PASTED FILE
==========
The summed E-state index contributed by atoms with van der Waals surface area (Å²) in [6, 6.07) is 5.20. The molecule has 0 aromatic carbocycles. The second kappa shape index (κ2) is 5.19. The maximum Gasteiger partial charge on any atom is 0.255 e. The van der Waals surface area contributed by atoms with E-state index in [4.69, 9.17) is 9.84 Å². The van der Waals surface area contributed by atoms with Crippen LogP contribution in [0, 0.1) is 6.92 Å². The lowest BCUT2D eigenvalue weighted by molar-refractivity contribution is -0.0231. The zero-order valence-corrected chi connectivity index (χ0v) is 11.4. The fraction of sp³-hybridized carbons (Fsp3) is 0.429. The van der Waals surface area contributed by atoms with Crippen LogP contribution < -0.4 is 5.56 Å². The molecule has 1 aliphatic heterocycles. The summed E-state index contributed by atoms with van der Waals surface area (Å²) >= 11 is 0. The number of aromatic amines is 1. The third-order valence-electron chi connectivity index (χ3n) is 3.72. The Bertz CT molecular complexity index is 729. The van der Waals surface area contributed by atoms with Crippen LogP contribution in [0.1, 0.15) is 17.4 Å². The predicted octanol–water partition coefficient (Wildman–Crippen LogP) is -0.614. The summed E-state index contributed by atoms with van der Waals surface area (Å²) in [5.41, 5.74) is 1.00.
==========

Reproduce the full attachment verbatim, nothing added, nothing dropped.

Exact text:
The summed E-state index contributed by atoms with van der Waals surface area (Å²) in [6, 6.07) is 5.20. The molecule has 0 aromatic carbocycles. The second kappa shape index (κ2) is 5.19. The maximum Gasteiger partial charge on any atom is 0.255 e. The van der Waals surface area contributed by atoms with E-state index in [4.69, 9.17) is 9.84 Å². The van der Waals surface area contributed by atoms with Crippen LogP contribution in [0, 0.1) is 6.92 Å². The lowest BCUT2D eigenvalue weighted by molar-refractivity contribution is -0.0231. The zero-order valence-corrected chi connectivity index (χ0v) is 11.4. The fraction of sp³-hybridized carbons (Fsp3) is 0.429. The van der Waals surface area contributed by atoms with Crippen LogP contribution < -0.4 is 5.56 Å². The molecule has 1 aliphatic heterocycles. The summed E-state index contributed by atoms with van der Waals surface area (Å²) >= 11 is 0. The number of aromatic amines is 1. The third-order valence-electron chi connectivity index (χ3n) is 3.72. The Bertz CT molecular complexity index is 729. The van der Waals surface area contributed by atoms with Crippen LogP contribution in [0.1, 0.15) is 17.4 Å². The predicted octanol–water partition coefficient (Wildman–Crippen LogP) is -0.614. The summed E-state index contributed by atoms with van der Waals surface area (Å²) in [5.41, 5.74) is 1.00.